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'Still Alice': What Moore Could We Want?

Star turn by Golden Globe-winner Julianne Moore surfaces the inner torment of Alzheimer's

Rating: PG-13

Run time: 1 hour 39 minutes

Stars: Alec Baldwin, Kate Bosworth, Julianne Moore, Kristen Stewart

Directors: Richard Glatzer, Wash Westmoreland

Movie review begins beneath the video trailer.

A movie about the inevitability of loss will probably not bring viewers running. But as Alice Howland — a Columbia University linguistics professor and mother of three who learns she has Alzheimer's at age 50 — the 54-year-old Julianne Moore delivers a performance that sweeps us up, then blows us away.

It's no small feat — especially considering that portions of this film have a Hallmark-movie feel, and that some of Moore's costars do not rise to the occasion.

Julianne Moore, Still Alice, movie review

Courtesy Sony Pictures Classics

In "Still Alice," Julianne Moore's Oscar-worthy performance conveys the horror and tragedy of early-onset Alzheimer’s.

Adapted from the best-selling 2009 novel by neuroscientist Lisa Genova, Still Alice opens with a portrait of a seemingly picture-perfect family. Its matriarch — the beautiful, fiercely intellectual Alice Howland — is celebrating her half-century birthday at a dinner hosted by her adoring husband (and fellow academic), John (Alec Baldwin), at a tony Manhattan restaurant. There they are joined by two of their children: lawyer Anna (Kate Bosworth of Superman Returns) and doctor Tom (Hunter Parrish of Weeds), gorgeous and accomplished in equal measure. Absent is the couple's youngest, Lydia (Kristen Stewart); to the chagrin of her brainy parents, she has blown off college to pursue an acting career in Los Angeles.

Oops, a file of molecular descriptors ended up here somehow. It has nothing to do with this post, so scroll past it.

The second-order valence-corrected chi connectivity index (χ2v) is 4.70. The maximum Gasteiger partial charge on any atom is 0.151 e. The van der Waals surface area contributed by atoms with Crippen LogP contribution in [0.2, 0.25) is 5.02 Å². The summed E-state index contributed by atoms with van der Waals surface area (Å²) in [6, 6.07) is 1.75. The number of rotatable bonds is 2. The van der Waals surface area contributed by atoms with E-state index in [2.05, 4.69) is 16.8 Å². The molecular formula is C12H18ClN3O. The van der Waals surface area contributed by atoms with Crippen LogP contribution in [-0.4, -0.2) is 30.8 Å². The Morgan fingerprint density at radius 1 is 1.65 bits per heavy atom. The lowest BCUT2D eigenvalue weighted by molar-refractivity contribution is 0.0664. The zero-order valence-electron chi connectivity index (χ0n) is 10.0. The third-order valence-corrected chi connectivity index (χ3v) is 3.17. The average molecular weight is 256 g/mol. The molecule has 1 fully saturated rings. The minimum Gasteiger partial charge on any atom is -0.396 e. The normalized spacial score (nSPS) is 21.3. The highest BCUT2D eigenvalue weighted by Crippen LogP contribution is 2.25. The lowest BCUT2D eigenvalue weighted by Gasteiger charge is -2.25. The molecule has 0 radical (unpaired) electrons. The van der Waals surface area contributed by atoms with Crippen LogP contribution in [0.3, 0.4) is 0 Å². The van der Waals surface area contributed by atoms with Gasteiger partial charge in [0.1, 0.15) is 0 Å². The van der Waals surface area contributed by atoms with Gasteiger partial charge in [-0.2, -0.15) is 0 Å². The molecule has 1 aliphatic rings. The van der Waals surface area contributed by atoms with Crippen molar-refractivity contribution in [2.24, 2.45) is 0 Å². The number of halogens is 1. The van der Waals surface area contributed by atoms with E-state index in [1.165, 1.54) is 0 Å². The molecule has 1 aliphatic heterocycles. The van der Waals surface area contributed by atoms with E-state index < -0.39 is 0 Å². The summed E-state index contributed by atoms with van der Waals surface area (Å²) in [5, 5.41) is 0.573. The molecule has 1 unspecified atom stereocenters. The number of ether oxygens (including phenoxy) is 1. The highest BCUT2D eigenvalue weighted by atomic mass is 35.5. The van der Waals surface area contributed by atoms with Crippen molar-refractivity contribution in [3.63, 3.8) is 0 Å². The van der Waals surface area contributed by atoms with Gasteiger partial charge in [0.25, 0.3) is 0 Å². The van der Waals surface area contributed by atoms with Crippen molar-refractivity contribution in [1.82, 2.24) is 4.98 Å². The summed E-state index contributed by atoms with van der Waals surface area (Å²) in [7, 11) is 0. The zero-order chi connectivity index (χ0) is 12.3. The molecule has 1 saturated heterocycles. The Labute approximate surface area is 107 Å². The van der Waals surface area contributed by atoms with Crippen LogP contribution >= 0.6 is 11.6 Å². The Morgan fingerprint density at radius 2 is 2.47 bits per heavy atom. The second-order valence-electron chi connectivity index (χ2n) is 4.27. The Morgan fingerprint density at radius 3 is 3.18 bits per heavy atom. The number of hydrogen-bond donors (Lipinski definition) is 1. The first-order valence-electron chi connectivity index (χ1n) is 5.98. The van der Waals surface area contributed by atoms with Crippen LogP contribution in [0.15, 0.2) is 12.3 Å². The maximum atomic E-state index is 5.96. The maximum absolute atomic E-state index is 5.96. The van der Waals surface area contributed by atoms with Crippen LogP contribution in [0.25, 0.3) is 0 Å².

But trouble arrives soon enough. During a presentation, Alice fumbles for words — not what you'd expect from a linguist. And a few weeks later, in the middle of her daily jog across the Columbia campus, she becomes disoriented and can't find her way home.

From the instant Alice receives her diagnosis — early-onset Alzheimer's disease — her face signals something known to anybody who has watched a loved one battle this affliction: The beginning stages are the worst. That's when the patient, especially one as sharp as Alice, is still terrifyingly aware that her mental faculties are inexorably slipping away. Moore's ability to convey the horror and tragedy of such an experience should be rewarded by a long-overdue Oscar.

Less successful are writer-directors Richard Glatzer and Wash Westmoreland at capturing the impact of Alice's diagnosis on her family members. In a scene that feels lifted from a Nicholas Sparks novel, Alice and John tearfully profess their love for each other on a windswept beach — whereupon John informs his wife that he plans to take a new job at a prestigious university and move her away from everything she knows.

Abruptly we learn that Alice's case of Alzheimer's is hereditary; might she have passed the gene along to her children? Whether Tom and Anna (the latter pregnant with twins) decide to be tested, and how they react to the results, is dealt with a bit too clinically for my taste. More nuanced is the decision-making process we watch Lydia work her way through; by the time she opts not to be tested, Stewart has given us a visceral sense of the complex dignity bound up in that choice.

Moore and Stewart are good friends in real life. That connection yields some convincing mother-daughter chemistry on screen, and it keeps Moore from walking off with the show. As Alice's prodigal daughter — and in common with many adult children of parents suffering from Alzheimer's, I'm sure — Lydia manages to find some redemptive solace by tapping into what is "still Alice" about her mother, despite her decline.

Ironically, Glatzer and Westmoreland, a married couple, decided to move forward with this project shortly after Glatzer himself received a diagnosis of ALS, or Lou Gehrig's disease. By the time filming started, he needed an assistive device to speak. No doubt his direct experience of progressive illness gives Still Alice much of its poignant realism — and much of its power.

Meg Grant is West Coast editor of AARP The Magazine.

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